Testing the Efficacy of Ibudilast to Attenuate Meth-Seeking and Associated Synaptic Inflammation at the Synapse
Led by Dr. Gurudutt Pendyala University of Nebraska Medical Center
Prior to the start of this project, Dr. Pendyala graduated from RDAR COBRE funding. A description of the proposed project is provided below.
While there is no approved medication to treat methamphetamine use disorder, the anti-inflammatory drug ibudilast (AV-411 or MN-166)—a phosphodiesterase inhibitor that modulates the activity of glial cells by suppressing the production of pro-inflammatory cytokines—shows promise as such a drug. Ibudilast has been fast-tracked by the U.S. Food and Drug Administration to treat progressive multiple sclerosis and is used as an anti-inflammatory in Japan. We demonstrated its efficacy in attenuating drug-seeking behavior (i.e., active lever presses) in male rats when meth was no longer available (i.e., extinction) (1), and research shows that the synaptic signaling protein phosphatidylethanolamine-binding protein 1 (PEBP1) is down regulated in the synaptosomes of rats that self-administer methamphetamine. This effect was reversed by ibudilast treatment, which suggests a potential role of PEBP1 in the inflammation induced by chronic methamphetamine intake. While these findings are promising, there is a critical need for additional research to investigate the value of ibudilast as a possible treatment drug for methamphetamine use.
Study Specific Aims:
(Aim 1): Index a role for synaptic PEBP1 as a potential pathogenic marker for meth seeking between the sexes.
(Aim 2): Identify changes in neurochemical correlates by ibudilast as biological variables between the sexes.
Unique Study Procedures:
Animal-based preclinical research
The long-term goal of this research was to test the efficacy of ibudilast as a repurposed drug to treat synaptic targets of methamphetamine use disorder.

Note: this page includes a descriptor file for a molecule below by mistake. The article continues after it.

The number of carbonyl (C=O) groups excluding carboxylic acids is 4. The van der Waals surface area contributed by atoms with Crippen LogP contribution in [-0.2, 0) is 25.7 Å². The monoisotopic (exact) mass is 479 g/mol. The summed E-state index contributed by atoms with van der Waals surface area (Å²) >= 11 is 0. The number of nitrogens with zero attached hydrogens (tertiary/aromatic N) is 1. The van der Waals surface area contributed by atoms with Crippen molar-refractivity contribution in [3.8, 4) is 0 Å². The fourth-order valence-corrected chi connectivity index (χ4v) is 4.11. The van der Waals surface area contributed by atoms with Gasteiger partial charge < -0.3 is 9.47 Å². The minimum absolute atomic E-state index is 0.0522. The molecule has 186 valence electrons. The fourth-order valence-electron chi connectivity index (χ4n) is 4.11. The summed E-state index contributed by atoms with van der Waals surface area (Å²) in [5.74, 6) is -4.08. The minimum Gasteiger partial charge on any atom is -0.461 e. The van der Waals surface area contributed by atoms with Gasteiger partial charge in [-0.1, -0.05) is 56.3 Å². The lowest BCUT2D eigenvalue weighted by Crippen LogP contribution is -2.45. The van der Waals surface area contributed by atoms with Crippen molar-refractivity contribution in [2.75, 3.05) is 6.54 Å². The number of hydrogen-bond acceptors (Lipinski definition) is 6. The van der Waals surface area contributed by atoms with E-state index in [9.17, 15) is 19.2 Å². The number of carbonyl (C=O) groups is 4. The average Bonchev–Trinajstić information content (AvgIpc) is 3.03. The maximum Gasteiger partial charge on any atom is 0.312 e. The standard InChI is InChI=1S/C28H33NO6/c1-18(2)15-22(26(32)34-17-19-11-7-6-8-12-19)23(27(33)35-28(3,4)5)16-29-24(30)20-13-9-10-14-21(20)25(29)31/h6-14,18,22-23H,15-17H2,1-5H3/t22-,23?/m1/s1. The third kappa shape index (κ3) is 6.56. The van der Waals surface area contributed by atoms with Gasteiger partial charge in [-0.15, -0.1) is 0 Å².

Dr. Gurudutt PendyalaProject Director
The overarching goal of my research is understanding how chronic drug addiction (opioids, psychostimulants such as methamphetamine, nicotine) leads to synaptic alterations and subsequent behavioral changes. My lab uses various model systems including human biospecimens, rodent models and in vitro based approaches. Current ongoing research funded by the NIH in my laboratory focuses on understanding the role of extracellular vesicles (EVs) in the damaging effects of methamphetamine and nicotine between the sexes using drug-triggered reinstatement (relapse) of extinguished intravenous meth self-administration in rats including testing the application of anti-inflammatory drugs (cf. Ibudilast) to attenuate behavioral, synaptic and subsequent drug seeking. Another arm of research ongoing in my lab is understanding how prescription drug abuse during and after pregnancy impacts neurodevelopment in the exposed offspring. We are studying synaptic and behavioral changes in the exposed offspring during the course of neurodevelopment i.e. during neonatal, juvenile and young adulthood including the role of sex differences. A common chord connecting these two arms of my research program is the application of high throughput ‘omics’ approaches (genomics, transcriptomics, proteomics, metabolomics etc) to identify novel pathogenic markers including delineating their downstream mechanisms.